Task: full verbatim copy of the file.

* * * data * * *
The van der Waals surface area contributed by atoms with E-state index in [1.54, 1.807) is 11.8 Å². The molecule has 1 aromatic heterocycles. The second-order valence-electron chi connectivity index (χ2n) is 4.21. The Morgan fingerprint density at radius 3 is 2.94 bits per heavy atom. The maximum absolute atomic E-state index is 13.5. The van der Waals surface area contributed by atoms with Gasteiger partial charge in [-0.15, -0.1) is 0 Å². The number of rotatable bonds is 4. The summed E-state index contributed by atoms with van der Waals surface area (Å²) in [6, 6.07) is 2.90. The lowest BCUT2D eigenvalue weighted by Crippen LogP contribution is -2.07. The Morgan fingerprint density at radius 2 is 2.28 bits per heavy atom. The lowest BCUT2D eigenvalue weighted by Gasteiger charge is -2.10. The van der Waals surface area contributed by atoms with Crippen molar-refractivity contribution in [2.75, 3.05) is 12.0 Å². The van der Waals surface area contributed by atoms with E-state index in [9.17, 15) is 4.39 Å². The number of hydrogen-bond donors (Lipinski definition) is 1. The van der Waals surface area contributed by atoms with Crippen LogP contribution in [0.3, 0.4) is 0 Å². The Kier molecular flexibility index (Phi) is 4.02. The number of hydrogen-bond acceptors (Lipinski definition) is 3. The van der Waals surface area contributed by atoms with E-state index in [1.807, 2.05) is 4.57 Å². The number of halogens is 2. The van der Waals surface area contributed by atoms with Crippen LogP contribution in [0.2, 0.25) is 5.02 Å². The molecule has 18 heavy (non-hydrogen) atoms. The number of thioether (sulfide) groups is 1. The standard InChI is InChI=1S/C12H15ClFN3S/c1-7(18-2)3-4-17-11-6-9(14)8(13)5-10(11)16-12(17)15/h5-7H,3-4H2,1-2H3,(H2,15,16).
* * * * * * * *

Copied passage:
The van der Waals surface area contributed by atoms with E-state index in [1.54, 1.807) is 11.8 Å². The molecule has 1 aromatic heterocycles. The second-order valence-electron chi connectivity index (χ2n) is 4.21. The Morgan fingerprint density at radius 3 is 2.94 bits per heavy atom. The maximum absolute atomic E-state index is 13.5. The van der Waals surface area contributed by atoms with Gasteiger partial charge in [-0.15, -0.1) is 0 Å². The number of rotatable bonds is 4. The summed E-state index contributed by atoms with van der Waals surface area (Å²) in [6, 6.07) is 2.90. The lowest BCUT2D eigenvalue weighted by Crippen LogP contribution is -2.07. The Morgan fingerprint density at radius 2 is 2.28 bits per heavy atom. The lowest BCUT2D eigenvalue weighted by Gasteiger charge is -2.10. The van der Waals surface area contributed by atoms with Crippen molar-refractivity contribution in [2.75, 3.05) is 12.0 Å². The van der Waals surface area contributed by atoms with E-state index in [9.17, 15) is 4.39 Å². The number of hydrogen-bond donors (Lipinski definition) is 1. The van der Waals surface area contributed by atoms with Crippen LogP contribution in [0.3, 0.4) is 0 Å². The Kier molecular flexibility index (Phi) is 4.02. The number of hydrogen-bond acceptors (Lipinski definition) is 3. The van der Waals surface area contributed by atoms with E-state index in [1.807, 2.05) is 4.57 Å². The number of halogens is 2. The van der Waals surface area contributed by atoms with Crippen LogP contribution in [0.2, 0.25) is 5.02 Å². The molecule has 18 heavy (non-hydrogen) atoms. The number of thioether (sulfide) groups is 1. The standard InChI is InChI=1S/C12H15ClFN3S/c1-7(18-2)3-4-17-11-6-9(14)8(13)5-10(11)16-12(17)15/h5-7H,3-4H2,1-2H3,(H2,15,16).